Francesco Canova da Milano
(1497 - 1543)
Francesco da Milano(?) in the Biblioteca Ambrosiana, Milan
This page is dedicated to
the work of one of the greatest lute player-composers of the
Renaissance, called "il divino" by his contemporaries. Born
a family of musicians in 1497 at Monza, near Milan, he spent most of
his working life in the service of successive Popes in Rome: Leo X,
and Paul III. When he died in 1543 only a few of his pieces had been
published, but over the following decades much more of his music
appeared in print and continued to be copied into manuscripts into the
17th century, such was his fame and the quality of his work.
1997, on the 500th anniversary of his birth, a symposium in his honour
was held at the University of Milan. You can read three brief
. A review by Mariagrazia Carlone is also to be found in the Journal of the Lute Society of America XXVI-XXVII (1973-4), pp.107-114. For a list of books
and articles about Francesco see Bibliography.
music still speaks to us after 500 years.
Though it can be lively and witty, more than anything it is
serenity and air of contemplation which draws the listener in and
creates a unique atmosphere. Apart from intabulations of
music and the one "tochata", all his surviving pieces are designated
"Recercar" or "Fantasia", two terms which were largely interchangeable
in the first half of the 16th century, and which are hard to translate
into modern musical terminology. Most pieces start with a melodic
fragment which is imitated by various voice parts in succession, and
may be transformed in the course of the piece. It may be
in strict canon, or free counterpoint, it may appear in augmentation or
diminution. Some pieces are essentially monothematic, crowded
with entries of the same subject, often in stretto; others are less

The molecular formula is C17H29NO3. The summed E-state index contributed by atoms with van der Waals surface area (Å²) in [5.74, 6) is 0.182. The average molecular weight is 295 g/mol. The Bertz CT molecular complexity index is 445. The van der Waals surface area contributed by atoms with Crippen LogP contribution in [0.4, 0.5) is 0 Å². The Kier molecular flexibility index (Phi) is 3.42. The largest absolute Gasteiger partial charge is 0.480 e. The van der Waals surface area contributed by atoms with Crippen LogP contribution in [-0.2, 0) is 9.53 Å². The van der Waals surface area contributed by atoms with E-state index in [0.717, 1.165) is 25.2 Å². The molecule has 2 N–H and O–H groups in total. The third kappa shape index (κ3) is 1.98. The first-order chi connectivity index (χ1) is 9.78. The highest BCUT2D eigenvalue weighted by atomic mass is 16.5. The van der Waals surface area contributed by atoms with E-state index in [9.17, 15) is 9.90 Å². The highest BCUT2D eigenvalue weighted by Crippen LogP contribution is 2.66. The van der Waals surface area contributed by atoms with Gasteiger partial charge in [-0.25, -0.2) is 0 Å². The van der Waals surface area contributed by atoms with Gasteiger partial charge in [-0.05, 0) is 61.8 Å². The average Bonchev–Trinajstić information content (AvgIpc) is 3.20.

densely populated. Pairs of voices often sing duets (see 2, 3, 28) a
popular with admired composers of the previous generation such as
Josquin Desprez. Francesco excels in making vocal
clear on the lute: he achieves this largely by avoiding dense textures
while often implying more parts than are actually present.
pieces are identified by "Ness numbers",
corresponding to the modern edition by Arthur Ness (1970).
It is a testament to the quality and
thoroughness of Prof. Ness's work that in the last 40 years
handful of pieces have been added to the canon.
The scores published here are intended to be complementary to those of
Ness: they are usually based on alternative sources and have in any
case been edited from scratch, so there will always be some differences
between the two editions. Ness' edition remains the
of Francesco studies to which the interested reader is
for all bibliographical references and points of detail. Here
sources are identified by "Brown numbers" from Howard Mayer Brown's
"Instrumental Music Printed before 1600".
My first exposure to this music was an LP by Julian
Bream called "The woods so wild" (1973) in which he alternated pieces
Francesco and sets of variations by English composers of the late 16th